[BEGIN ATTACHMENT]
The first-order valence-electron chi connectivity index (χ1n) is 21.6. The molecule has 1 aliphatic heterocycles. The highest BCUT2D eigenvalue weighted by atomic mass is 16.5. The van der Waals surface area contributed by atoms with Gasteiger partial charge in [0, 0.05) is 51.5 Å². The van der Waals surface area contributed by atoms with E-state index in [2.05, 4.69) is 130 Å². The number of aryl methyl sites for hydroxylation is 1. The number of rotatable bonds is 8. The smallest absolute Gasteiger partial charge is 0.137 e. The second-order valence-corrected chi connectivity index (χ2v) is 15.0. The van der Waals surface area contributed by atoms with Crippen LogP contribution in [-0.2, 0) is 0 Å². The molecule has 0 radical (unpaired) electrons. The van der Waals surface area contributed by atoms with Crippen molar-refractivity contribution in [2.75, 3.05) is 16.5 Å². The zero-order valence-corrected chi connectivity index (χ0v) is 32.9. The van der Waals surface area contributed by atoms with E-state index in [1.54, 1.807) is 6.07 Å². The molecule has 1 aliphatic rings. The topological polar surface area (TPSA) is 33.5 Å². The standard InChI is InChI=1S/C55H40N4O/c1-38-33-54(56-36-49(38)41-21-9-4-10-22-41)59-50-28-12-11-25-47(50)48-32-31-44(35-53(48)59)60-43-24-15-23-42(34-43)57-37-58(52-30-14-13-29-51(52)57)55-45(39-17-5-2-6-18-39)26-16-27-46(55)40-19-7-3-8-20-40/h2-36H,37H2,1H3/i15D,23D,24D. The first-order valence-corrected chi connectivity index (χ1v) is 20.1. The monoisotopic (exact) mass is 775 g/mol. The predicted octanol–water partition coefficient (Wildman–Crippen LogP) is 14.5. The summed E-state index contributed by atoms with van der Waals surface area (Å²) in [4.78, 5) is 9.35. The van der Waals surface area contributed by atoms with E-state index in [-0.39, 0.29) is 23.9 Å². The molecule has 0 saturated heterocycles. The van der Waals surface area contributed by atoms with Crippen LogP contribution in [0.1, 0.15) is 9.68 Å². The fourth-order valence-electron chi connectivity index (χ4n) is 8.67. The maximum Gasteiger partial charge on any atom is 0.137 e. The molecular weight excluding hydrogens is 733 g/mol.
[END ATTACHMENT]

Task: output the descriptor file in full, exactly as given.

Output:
The first-order valence-electron chi connectivity index (χ1n) is 21.6. The molecule has 1 aliphatic heterocycles. The highest BCUT2D eigenvalue weighted by atomic mass is 16.5. The van der Waals surface area contributed by atoms with Gasteiger partial charge in [0, 0.05) is 51.5 Å². The van der Waals surface area contributed by atoms with E-state index in [2.05, 4.69) is 130 Å². The number of aryl methyl sites for hydroxylation is 1. The number of rotatable bonds is 8. The smallest absolute Gasteiger partial charge is 0.137 e. The second-order valence-corrected chi connectivity index (χ2v) is 15.0. The van der Waals surface area contributed by atoms with Crippen LogP contribution in [-0.2, 0) is 0 Å². The molecule has 0 radical (unpaired) electrons. The van der Waals surface area contributed by atoms with Crippen molar-refractivity contribution in [2.75, 3.05) is 16.5 Å². The zero-order valence-corrected chi connectivity index (χ0v) is 32.9. The van der Waals surface area contributed by atoms with E-state index in [1.54, 1.807) is 6.07 Å². The molecule has 1 aliphatic rings. The topological polar surface area (TPSA) is 33.5 Å². The standard InChI is InChI=1S/C55H40N4O/c1-38-33-54(56-36-49(38)41-21-9-4-10-22-41)59-50-28-12-11-25-47(50)48-32-31-44(35-53(48)59)60-43-24-15-23-42(34-43)57-37-58(52-30-14-13-29-51(52)57)55-45(39-17-5-2-6-18-39)26-16-27-46(55)40-19-7-3-8-20-40/h2-36H,37H2,1H3/i15D,23D,24D. The first-order valence-corrected chi connectivity index (χ1v) is 20.1. The monoisotopic (exact) mass is 775 g/mol. The predicted octanol–water partition coefficient (Wildman–Crippen LogP) is 14.5. The summed E-state index contributed by atoms with van der Waals surface area (Å²) in [4.78, 5) is 9.35. The van der Waals surface area contributed by atoms with E-state index in [-0.39, 0.29) is 23.9 Å². The molecule has 0 saturated heterocycles. The van der Waals surface area contributed by atoms with Crippen LogP contribution in [0.1, 0.15) is 9.68 Å². The fourth-order valence-electron chi connectivity index (χ4n) is 8.67. The maximum Gasteiger partial charge on any atom is 0.137 e. The molecular weight excluding hydrogens is 733 g/mol.